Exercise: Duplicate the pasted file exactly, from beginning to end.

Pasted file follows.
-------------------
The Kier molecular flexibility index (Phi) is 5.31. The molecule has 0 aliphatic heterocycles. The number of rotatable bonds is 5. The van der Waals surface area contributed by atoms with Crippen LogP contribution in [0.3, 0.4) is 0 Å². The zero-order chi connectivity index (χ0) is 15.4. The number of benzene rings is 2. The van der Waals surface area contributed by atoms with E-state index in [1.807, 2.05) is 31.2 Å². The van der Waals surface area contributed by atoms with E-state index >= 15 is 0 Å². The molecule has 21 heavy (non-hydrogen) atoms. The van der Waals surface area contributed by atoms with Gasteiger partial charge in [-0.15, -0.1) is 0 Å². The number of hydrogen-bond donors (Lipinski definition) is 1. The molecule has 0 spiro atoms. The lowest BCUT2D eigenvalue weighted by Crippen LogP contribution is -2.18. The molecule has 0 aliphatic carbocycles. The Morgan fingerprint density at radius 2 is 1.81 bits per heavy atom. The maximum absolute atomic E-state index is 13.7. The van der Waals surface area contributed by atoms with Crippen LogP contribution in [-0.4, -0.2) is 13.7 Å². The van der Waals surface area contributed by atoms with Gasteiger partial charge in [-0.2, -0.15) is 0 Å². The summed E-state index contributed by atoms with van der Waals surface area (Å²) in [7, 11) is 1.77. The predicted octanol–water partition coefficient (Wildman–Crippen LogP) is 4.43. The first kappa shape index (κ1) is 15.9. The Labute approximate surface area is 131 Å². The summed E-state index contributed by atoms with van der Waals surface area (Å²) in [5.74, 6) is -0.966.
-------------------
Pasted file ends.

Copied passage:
The Kier molecular flexibility index (Phi) is 5.31. The molecule has 0 aliphatic heterocycles. The number of rotatable bonds is 5. The van der Waals surface area contributed by atoms with Crippen LogP contribution in [0.3, 0.4) is 0 Å². The zero-order chi connectivity index (χ0) is 15.4. The number of benzene rings is 2. The van der Waals surface area contributed by atoms with E-state index in [1.807, 2.05) is 31.2 Å². The van der Waals surface area contributed by atoms with E-state index >= 15 is 0 Å². The molecule has 21 heavy (non-hydrogen) atoms. The van der Waals surface area contributed by atoms with Gasteiger partial charge in [-0.15, -0.1) is 0 Å². The number of hydrogen-bond donors (Lipinski definition) is 1. The molecule has 0 spiro atoms. The lowest BCUT2D eigenvalue weighted by Crippen LogP contribution is -2.18. The molecule has 0 aliphatic carbocycles. The Morgan fingerprint density at radius 2 is 1.81 bits per heavy atom. The maximum absolute atomic E-state index is 13.7. The van der Waals surface area contributed by atoms with Crippen LogP contribution in [-0.4, -0.2) is 13.7 Å². The van der Waals surface area contributed by atoms with Gasteiger partial charge in [-0.2, -0.15) is 0 Å². The summed E-state index contributed by atoms with van der Waals surface area (Å²) in [7, 11) is 1.77. The predicted octanol–water partition coefficient (Wildman–Crippen LogP) is 4.43. The first kappa shape index (κ1) is 15.9. The Labute approximate surface area is 131 Å². The summed E-state index contributed by atoms with van der Waals surface area (Å²) in [5.74, 6) is -0.966.